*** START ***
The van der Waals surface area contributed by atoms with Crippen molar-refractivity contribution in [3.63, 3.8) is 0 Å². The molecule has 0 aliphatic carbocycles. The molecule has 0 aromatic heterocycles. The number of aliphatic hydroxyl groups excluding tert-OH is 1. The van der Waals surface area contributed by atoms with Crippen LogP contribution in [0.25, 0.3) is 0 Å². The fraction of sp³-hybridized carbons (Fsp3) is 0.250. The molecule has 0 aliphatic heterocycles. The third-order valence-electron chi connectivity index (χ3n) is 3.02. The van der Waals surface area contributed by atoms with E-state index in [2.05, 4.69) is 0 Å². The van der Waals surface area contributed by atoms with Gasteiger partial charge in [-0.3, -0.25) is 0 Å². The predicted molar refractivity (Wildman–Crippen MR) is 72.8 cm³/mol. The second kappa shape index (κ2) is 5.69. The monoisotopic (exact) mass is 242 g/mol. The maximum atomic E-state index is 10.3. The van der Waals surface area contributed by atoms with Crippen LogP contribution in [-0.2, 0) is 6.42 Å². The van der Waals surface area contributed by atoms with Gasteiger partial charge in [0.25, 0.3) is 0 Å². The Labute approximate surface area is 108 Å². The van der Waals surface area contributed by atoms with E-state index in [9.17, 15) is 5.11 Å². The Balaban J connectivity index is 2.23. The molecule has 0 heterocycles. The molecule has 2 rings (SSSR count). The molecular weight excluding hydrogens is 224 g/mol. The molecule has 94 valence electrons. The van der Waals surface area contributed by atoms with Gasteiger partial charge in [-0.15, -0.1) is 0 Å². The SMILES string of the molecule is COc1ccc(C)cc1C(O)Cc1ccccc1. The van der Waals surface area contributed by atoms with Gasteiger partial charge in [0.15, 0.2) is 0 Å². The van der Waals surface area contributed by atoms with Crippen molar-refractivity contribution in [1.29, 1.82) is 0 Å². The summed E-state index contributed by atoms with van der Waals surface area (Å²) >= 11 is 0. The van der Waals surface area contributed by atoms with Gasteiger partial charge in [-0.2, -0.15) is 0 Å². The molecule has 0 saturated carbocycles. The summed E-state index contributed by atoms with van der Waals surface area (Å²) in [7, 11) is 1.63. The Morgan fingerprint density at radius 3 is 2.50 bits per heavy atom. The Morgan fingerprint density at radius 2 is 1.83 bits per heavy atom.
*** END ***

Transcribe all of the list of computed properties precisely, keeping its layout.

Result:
The van der Waals surface area contributed by atoms with Crippen molar-refractivity contribution in [3.63, 3.8) is 0 Å². The molecule has 0 aliphatic carbocycles. The molecule has 0 aromatic heterocycles. The number of aliphatic hydroxyl groups excluding tert-OH is 1. The van der Waals surface area contributed by atoms with Crippen LogP contribution in [0.25, 0.3) is 0 Å². The fraction of sp³-hybridized carbons (Fsp3) is 0.250. The molecule has 0 aliphatic heterocycles. The third-order valence-electron chi connectivity index (χ3n) is 3.02. The van der Waals surface area contributed by atoms with E-state index in [2.05, 4.69) is 0 Å². The van der Waals surface area contributed by atoms with Gasteiger partial charge in [-0.3, -0.25) is 0 Å². The predicted molar refractivity (Wildman–Crippen MR) is 72.8 cm³/mol. The second kappa shape index (κ2) is 5.69. The monoisotopic (exact) mass is 242 g/mol. The maximum atomic E-state index is 10.3. The van der Waals surface area contributed by atoms with Crippen LogP contribution in [-0.2, 0) is 6.42 Å². The van der Waals surface area contributed by atoms with Gasteiger partial charge in [0.25, 0.3) is 0 Å². The Labute approximate surface area is 108 Å². The van der Waals surface area contributed by atoms with E-state index in [9.17, 15) is 5.11 Å². The Balaban J connectivity index is 2.23. The molecule has 0 heterocycles. The molecule has 2 rings (SSSR count). The molecular weight excluding hydrogens is 224 g/mol. The molecule has 94 valence electrons. The van der Waals surface area contributed by atoms with Gasteiger partial charge in [-0.15, -0.1) is 0 Å². The SMILES string of the molecule is COc1ccc(C)cc1C(O)Cc1ccccc1. The van der Waals surface area contributed by atoms with Gasteiger partial charge in [0.15, 0.2) is 0 Å². The van der Waals surface area contributed by atoms with Crippen molar-refractivity contribution in [1.29, 1.82) is 0 Å². The summed E-state index contributed by atoms with van der Waals surface area (Å²) >= 11 is 0. The van der Waals surface area contributed by atoms with Gasteiger partial charge in [-0.2, -0.15) is 0 Å². The molecule has 0 saturated carbocycles. The summed E-state index contributed by atoms with van der Waals surface area (Å²) in [7, 11) is 1.63. The Morgan fingerprint density at radius 3 is 2.50 bits per heavy atom. The Morgan fingerprint density at radius 2 is 1.83 bits per heavy atom.